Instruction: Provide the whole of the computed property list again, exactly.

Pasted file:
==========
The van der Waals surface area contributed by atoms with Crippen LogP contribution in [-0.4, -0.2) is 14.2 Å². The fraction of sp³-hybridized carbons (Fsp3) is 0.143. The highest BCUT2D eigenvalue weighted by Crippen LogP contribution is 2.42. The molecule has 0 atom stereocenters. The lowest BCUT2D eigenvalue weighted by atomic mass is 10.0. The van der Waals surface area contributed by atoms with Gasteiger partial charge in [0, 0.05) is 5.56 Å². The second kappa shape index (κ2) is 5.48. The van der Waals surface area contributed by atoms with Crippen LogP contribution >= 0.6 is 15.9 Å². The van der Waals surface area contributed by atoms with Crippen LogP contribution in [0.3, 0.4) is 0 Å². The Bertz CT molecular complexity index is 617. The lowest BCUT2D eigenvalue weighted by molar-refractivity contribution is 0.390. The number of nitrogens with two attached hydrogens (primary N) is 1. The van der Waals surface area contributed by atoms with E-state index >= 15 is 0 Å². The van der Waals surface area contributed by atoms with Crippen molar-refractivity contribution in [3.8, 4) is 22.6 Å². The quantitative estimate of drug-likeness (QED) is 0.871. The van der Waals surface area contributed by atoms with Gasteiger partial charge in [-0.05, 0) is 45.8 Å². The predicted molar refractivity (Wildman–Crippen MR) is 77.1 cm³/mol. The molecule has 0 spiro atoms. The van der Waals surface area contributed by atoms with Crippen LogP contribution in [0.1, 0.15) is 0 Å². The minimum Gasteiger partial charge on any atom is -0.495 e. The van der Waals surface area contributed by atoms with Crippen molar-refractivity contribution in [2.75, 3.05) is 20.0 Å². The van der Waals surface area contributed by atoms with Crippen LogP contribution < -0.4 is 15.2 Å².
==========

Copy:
The van der Waals surface area contributed by atoms with Crippen LogP contribution in [-0.4, -0.2) is 14.2 Å². The fraction of sp³-hybridized carbons (Fsp3) is 0.143. The highest BCUT2D eigenvalue weighted by Crippen LogP contribution is 2.42. The molecule has 0 atom stereocenters. The lowest BCUT2D eigenvalue weighted by atomic mass is 10.0. The van der Waals surface area contributed by atoms with Gasteiger partial charge in [0, 0.05) is 5.56 Å². The second kappa shape index (κ2) is 5.48. The van der Waals surface area contributed by atoms with Crippen LogP contribution >= 0.6 is 15.9 Å². The van der Waals surface area contributed by atoms with Crippen LogP contribution in [0.3, 0.4) is 0 Å². The Bertz CT molecular complexity index is 617. The lowest BCUT2D eigenvalue weighted by molar-refractivity contribution is 0.390. The number of nitrogens with two attached hydrogens (primary N) is 1. The van der Waals surface area contributed by atoms with E-state index >= 15 is 0 Å². The van der Waals surface area contributed by atoms with Crippen molar-refractivity contribution in [3.8, 4) is 22.6 Å². The quantitative estimate of drug-likeness (QED) is 0.871. The van der Waals surface area contributed by atoms with Gasteiger partial charge in [-0.05, 0) is 45.8 Å². The predicted molar refractivity (Wildman–Crippen MR) is 77.1 cm³/mol. The molecule has 0 spiro atoms. The van der Waals surface area contributed by atoms with Crippen LogP contribution in [0.1, 0.15) is 0 Å². The minimum Gasteiger partial charge on any atom is -0.495 e. The van der Waals surface area contributed by atoms with Crippen molar-refractivity contribution in [2.75, 3.05) is 20.0 Å². The van der Waals surface area contributed by atoms with Crippen LogP contribution < -0.4 is 15.2 Å².